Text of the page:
Roosevelt Theatre

212 N. Main Street,
Los Angeles, CA 90012

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Additional Info

Previous Names: Electric Theatre

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Roosevelt Theatre

The Electric Theatre was one of several independent theatres along North Main Street, although most of the theatres were located along South Main Street. The Electric Theatre was opened prior to 1915 when it had 250 seats. By 1932 it was listed with 345 seats, and operated until 1946.

By 1950 it had reopened as the Roosevelt Theatre (transferring the ‘Roosevelt’ name from the former Miller’s/Triangle Theatre at 842 S. Main Street). The Roosevelt Theatre soon went over to screening Chinese movies, and was still open in 1952.

Contributed by William Gabel

Recent comments (view all 36 comments)

kencmcintyre on December 13, 2008 at 10:18 am

Here is an item from Boxoffice magazine, May 1950:

Lou Goldstein, former film salesman connected at various times with several of the independent exchanges here, has leased the Roosevelt Theater on North Main Street from Max Gardens and will book Chinese language films into the house.

Joe Vogel
Joe Vogel on February 9, 2009 at 10:29 pm

The Electric Theatre was already listed at 212 N. Main Street in the 1915 L.A. City Directory. Since the building is gone I have no way of finding out how old it was at that time.

The urls of the photos from the USC Archive have been changed yet again since the last time I linked to them. The L.A. Library may misidentify more of its photos than USC does, but at least the library’s urls are stable. I wish they’d both get Flickr accounts.

Here’s the ca.1935 photo with the theater in the distance.

Here is the 1936 photo with a fairly decent view of the marquee.

There’s a photo dated 1930 at the State Library showing part of the theater at right, and there was no marquee yet. The marquee was probably added when it became the Roosevelt.

Gerald A. DeLuca
Gerald A. DeLuca on March 19, 2009 at 6:01 am

There is a brief scene at the end of the 1954 release Crime Wave, with Sterling Hayden, in which the theatre exterior is clearly visible.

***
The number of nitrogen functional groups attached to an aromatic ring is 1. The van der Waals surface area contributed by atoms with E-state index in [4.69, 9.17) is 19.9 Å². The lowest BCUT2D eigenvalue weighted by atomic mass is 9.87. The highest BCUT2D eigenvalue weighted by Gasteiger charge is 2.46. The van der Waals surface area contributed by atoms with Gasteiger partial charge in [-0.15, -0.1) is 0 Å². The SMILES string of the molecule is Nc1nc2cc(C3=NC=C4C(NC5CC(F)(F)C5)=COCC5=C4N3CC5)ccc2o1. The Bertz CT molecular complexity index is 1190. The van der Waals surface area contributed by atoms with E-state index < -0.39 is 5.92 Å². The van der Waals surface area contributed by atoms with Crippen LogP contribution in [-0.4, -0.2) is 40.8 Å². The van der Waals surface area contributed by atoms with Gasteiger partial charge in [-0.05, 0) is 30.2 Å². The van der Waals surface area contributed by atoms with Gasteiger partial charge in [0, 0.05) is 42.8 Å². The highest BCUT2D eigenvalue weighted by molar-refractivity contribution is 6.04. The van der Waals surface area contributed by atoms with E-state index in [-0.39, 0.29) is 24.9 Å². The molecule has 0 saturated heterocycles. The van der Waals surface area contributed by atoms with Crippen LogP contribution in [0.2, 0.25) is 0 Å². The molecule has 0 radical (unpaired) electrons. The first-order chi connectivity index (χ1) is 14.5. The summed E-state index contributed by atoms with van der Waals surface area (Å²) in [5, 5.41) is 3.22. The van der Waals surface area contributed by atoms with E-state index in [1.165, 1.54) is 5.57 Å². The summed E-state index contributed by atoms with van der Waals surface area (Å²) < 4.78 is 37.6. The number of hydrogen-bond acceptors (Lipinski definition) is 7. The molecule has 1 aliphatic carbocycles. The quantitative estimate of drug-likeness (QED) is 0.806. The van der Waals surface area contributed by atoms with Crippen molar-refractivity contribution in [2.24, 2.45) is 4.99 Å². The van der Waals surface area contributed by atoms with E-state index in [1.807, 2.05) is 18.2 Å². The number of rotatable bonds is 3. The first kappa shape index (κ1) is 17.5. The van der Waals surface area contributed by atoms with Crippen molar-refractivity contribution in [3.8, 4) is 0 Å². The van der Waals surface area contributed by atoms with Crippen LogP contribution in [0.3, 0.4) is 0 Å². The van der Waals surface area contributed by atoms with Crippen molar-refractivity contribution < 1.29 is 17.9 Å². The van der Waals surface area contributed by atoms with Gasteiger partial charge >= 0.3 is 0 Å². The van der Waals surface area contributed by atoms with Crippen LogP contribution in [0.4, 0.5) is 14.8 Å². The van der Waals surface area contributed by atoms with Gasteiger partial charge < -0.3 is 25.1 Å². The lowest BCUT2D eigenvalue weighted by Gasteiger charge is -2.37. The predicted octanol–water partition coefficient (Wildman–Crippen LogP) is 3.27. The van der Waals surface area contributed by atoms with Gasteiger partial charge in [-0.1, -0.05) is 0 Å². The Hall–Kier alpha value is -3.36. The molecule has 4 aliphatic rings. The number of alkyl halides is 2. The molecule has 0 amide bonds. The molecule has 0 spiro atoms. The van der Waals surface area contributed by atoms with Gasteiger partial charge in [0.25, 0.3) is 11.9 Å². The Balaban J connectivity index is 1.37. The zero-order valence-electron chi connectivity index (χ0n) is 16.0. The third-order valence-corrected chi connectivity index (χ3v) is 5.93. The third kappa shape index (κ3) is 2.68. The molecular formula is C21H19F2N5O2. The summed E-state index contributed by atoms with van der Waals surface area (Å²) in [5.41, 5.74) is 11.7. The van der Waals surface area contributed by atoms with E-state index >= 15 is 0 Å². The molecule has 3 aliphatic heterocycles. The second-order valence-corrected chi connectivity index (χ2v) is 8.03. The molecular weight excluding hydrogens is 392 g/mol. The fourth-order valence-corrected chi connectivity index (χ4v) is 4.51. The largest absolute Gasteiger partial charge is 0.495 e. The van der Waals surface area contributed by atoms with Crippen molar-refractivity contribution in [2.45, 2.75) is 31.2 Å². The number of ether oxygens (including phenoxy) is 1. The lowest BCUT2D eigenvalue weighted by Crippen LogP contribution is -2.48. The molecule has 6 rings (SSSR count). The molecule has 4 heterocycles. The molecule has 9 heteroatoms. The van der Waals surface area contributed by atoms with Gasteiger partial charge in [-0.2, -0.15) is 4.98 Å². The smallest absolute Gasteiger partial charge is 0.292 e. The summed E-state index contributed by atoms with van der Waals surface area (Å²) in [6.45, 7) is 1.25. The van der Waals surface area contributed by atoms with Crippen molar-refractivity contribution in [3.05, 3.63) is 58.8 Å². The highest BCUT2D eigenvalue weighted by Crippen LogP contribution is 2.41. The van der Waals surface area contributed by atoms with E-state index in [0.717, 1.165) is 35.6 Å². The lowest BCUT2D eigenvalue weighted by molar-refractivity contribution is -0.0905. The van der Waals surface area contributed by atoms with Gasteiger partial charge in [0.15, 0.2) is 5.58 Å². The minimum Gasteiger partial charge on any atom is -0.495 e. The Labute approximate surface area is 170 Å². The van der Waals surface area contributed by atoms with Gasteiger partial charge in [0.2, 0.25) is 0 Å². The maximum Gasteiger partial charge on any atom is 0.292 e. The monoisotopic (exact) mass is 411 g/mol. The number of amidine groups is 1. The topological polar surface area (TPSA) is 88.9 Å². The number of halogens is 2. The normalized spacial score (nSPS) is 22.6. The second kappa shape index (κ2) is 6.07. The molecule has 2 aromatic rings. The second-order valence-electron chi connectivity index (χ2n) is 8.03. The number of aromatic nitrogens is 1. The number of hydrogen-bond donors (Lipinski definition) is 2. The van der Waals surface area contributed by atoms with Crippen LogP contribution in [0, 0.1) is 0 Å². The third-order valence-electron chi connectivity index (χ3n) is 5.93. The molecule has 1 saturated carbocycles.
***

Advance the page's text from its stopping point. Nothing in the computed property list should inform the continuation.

kencmcintyre on April 27, 2009 at 8:01 pm

The theater is about mid block on the right in this late 30s photo from the USC archive:

Joe Vogel
Joe Vogel on April 27, 2009 at 10:03 pm

The building the Roosevelt would later occupy part of was already there in 1882, if the L.A. Library has this photo dated properly.

Joe Vogel
Joe Vogel on April 27, 2009 at 10:10 pm

Wait, not that one. This one, which is a drawing of the block, undated, but from the 19th century.

Joe Vogel
Joe Vogel on July 27, 2011 at 1:23 am

The pin icon on the Google Map is too far south. The Roosevelt Theatre was farther north, on the east side of the street. The extension of Temple Street east of Main crosses the site of the theater. It was about where the street’s eastbound lanes and southern sidewalk now are.

frankmondial on October 28, 2012 at 3:46 pm

Hi. Lou Goldstein’s booking Chinese-language films into the Roosevelt (above) intrigues me. What happened to the actual prints? On a European “lost films” site, I posted nine Chinese-American movie titles, all involving ESTHER ENG (Ng Kam-ha – see Having long written about her, and with a future film on her in view, I have many of her papers and photos – including a program leaflet, date uncertain, for the same Roosevelt Theatre. She did distribute Chinese movies in the 1940s/50s – some maybe stored long ago in the Roosevelt’s vaults? Thanks for any interest.

rivest266 on March 13, 2021 at 10:26 am

Este reabrió como el Eléctrico el 29 de noviembre. 1933 proyectando películas en español.

This reopened as the Electrico on November 29th. 1933 showing movies in Spanish.

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